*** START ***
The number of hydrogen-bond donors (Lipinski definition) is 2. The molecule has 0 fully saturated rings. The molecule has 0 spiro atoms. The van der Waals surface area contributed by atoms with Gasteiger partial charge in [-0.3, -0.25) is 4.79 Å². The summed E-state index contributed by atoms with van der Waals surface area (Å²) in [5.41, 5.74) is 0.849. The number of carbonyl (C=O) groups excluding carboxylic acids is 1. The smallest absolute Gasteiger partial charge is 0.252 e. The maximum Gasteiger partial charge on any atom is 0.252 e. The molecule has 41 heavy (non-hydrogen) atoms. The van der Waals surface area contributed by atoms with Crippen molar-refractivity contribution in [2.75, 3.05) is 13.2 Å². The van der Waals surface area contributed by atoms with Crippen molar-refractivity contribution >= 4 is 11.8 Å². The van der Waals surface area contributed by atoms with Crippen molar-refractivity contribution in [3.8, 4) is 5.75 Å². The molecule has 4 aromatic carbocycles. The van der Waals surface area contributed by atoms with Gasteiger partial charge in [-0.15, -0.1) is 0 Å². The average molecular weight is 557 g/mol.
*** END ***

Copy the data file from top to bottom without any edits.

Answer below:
The number of hydrogen-bond donors (Lipinski definition) is 2. The molecule has 0 fully saturated rings. The molecule has 0 spiro atoms. The van der Waals surface area contributed by atoms with Gasteiger partial charge in [-0.3, -0.25) is 4.79 Å². The summed E-state index contributed by atoms with van der Waals surface area (Å²) in [5.41, 5.74) is 0.849. The number of carbonyl (C=O) groups excluding carboxylic acids is 1. The smallest absolute Gasteiger partial charge is 0.252 e. The maximum Gasteiger partial charge on any atom is 0.252 e. The molecule has 41 heavy (non-hydrogen) atoms. The van der Waals surface area contributed by atoms with Crippen molar-refractivity contribution in [2.75, 3.05) is 13.2 Å². The van der Waals surface area contributed by atoms with Crippen molar-refractivity contribution >= 4 is 11.8 Å². The van der Waals surface area contributed by atoms with Crippen molar-refractivity contribution in [3.8, 4) is 5.75 Å². The molecule has 4 aromatic carbocycles. The van der Waals surface area contributed by atoms with Gasteiger partial charge in [-0.15, -0.1) is 0 Å². The average molecular weight is 557 g/mol.